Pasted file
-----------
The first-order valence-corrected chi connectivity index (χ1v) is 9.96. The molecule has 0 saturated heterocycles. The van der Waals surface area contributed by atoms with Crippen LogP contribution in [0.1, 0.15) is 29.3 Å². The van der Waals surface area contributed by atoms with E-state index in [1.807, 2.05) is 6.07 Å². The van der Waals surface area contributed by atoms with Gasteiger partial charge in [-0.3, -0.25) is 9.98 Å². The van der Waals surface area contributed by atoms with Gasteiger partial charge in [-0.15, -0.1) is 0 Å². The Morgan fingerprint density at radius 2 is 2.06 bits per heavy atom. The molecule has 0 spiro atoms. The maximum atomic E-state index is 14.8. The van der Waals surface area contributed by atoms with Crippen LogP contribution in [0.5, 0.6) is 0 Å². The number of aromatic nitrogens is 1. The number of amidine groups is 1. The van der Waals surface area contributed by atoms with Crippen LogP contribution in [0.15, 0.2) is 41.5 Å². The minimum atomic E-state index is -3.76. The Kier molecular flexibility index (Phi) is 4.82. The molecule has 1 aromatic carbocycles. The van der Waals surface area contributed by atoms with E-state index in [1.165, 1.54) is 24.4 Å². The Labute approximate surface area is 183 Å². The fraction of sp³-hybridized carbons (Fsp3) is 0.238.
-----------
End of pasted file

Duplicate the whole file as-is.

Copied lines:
The first-order valence-corrected chi connectivity index (χ1v) is 9.96. The molecule has 0 saturated heterocycles. The van der Waals surface area contributed by atoms with Crippen LogP contribution in [0.1, 0.15) is 29.3 Å². The van der Waals surface area contributed by atoms with E-state index in [1.807, 2.05) is 6.07 Å². The van der Waals surface area contributed by atoms with Gasteiger partial charge in [-0.3, -0.25) is 9.98 Å². The van der Waals surface area contributed by atoms with Gasteiger partial charge in [-0.15, -0.1) is 0 Å². The Morgan fingerprint density at radius 2 is 2.06 bits per heavy atom. The molecule has 0 spiro atoms. The maximum atomic E-state index is 14.8. The van der Waals surface area contributed by atoms with Crippen LogP contribution in [0.5, 0.6) is 0 Å². The number of aromatic nitrogens is 1. The number of amidine groups is 1. The van der Waals surface area contributed by atoms with Crippen LogP contribution in [0.15, 0.2) is 41.5 Å². The minimum atomic E-state index is -3.76. The Kier molecular flexibility index (Phi) is 4.82. The molecule has 1 aromatic carbocycles. The van der Waals surface area contributed by atoms with E-state index in [1.165, 1.54) is 24.4 Å². The Labute approximate surface area is 183 Å². The fraction of sp³-hybridized carbons (Fsp3) is 0.238.